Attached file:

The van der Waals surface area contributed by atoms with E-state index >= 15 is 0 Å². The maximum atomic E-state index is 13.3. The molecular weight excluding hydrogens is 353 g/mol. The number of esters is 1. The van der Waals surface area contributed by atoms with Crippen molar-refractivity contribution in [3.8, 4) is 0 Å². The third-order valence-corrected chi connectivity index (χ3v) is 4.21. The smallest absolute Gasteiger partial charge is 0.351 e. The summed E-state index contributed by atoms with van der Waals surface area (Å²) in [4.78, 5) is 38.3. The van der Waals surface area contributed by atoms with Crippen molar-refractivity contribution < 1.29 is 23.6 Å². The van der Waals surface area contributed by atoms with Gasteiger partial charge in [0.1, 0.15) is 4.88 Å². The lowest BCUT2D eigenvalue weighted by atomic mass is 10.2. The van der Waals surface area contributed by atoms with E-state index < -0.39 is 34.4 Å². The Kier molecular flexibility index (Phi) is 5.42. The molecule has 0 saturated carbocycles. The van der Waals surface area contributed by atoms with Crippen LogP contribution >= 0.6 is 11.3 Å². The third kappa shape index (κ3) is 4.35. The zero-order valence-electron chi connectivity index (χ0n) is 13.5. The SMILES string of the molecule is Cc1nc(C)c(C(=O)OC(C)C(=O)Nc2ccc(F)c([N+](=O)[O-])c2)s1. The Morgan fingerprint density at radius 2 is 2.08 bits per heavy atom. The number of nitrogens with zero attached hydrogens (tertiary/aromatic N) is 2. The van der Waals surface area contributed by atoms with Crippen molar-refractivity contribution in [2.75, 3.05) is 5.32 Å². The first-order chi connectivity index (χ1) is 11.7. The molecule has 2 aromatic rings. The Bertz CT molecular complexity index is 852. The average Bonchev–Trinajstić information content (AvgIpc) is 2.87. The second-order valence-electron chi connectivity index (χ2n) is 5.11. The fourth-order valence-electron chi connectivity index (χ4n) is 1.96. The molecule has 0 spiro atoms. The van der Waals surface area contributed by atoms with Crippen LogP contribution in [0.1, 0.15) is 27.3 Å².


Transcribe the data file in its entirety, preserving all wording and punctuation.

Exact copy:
The van der Waals surface area contributed by atoms with E-state index >= 15 is 0 Å². The maximum atomic E-state index is 13.3. The molecular weight excluding hydrogens is 353 g/mol. The number of esters is 1. The van der Waals surface area contributed by atoms with Crippen molar-refractivity contribution in [3.8, 4) is 0 Å². The third-order valence-corrected chi connectivity index (χ3v) is 4.21. The smallest absolute Gasteiger partial charge is 0.351 e. The summed E-state index contributed by atoms with van der Waals surface area (Å²) in [4.78, 5) is 38.3. The van der Waals surface area contributed by atoms with Crippen molar-refractivity contribution < 1.29 is 23.6 Å². The van der Waals surface area contributed by atoms with Gasteiger partial charge in [0.1, 0.15) is 4.88 Å². The lowest BCUT2D eigenvalue weighted by atomic mass is 10.2. The van der Waals surface area contributed by atoms with E-state index < -0.39 is 34.4 Å². The Kier molecular flexibility index (Phi) is 5.42. The molecule has 0 saturated carbocycles. The van der Waals surface area contributed by atoms with Crippen LogP contribution >= 0.6 is 11.3 Å². The third kappa shape index (κ3) is 4.35. The zero-order valence-electron chi connectivity index (χ0n) is 13.5. The SMILES string of the molecule is Cc1nc(C)c(C(=O)OC(C)C(=O)Nc2ccc(F)c([N+](=O)[O-])c2)s1. The Morgan fingerprint density at radius 2 is 2.08 bits per heavy atom. The number of nitrogens with zero attached hydrogens (tertiary/aromatic N) is 2. The van der Waals surface area contributed by atoms with Crippen molar-refractivity contribution in [2.75, 3.05) is 5.32 Å². The first-order chi connectivity index (χ1) is 11.7. The molecule has 2 aromatic rings. The Bertz CT molecular complexity index is 852. The average Bonchev–Trinajstić information content (AvgIpc) is 2.87. The second-order valence-electron chi connectivity index (χ2n) is 5.11. The fourth-order valence-electron chi connectivity index (χ4n) is 1.96. The molecule has 0 spiro atoms. The van der Waals surface area contributed by atoms with Crippen LogP contribution in [0.1, 0.15) is 27.3 Å².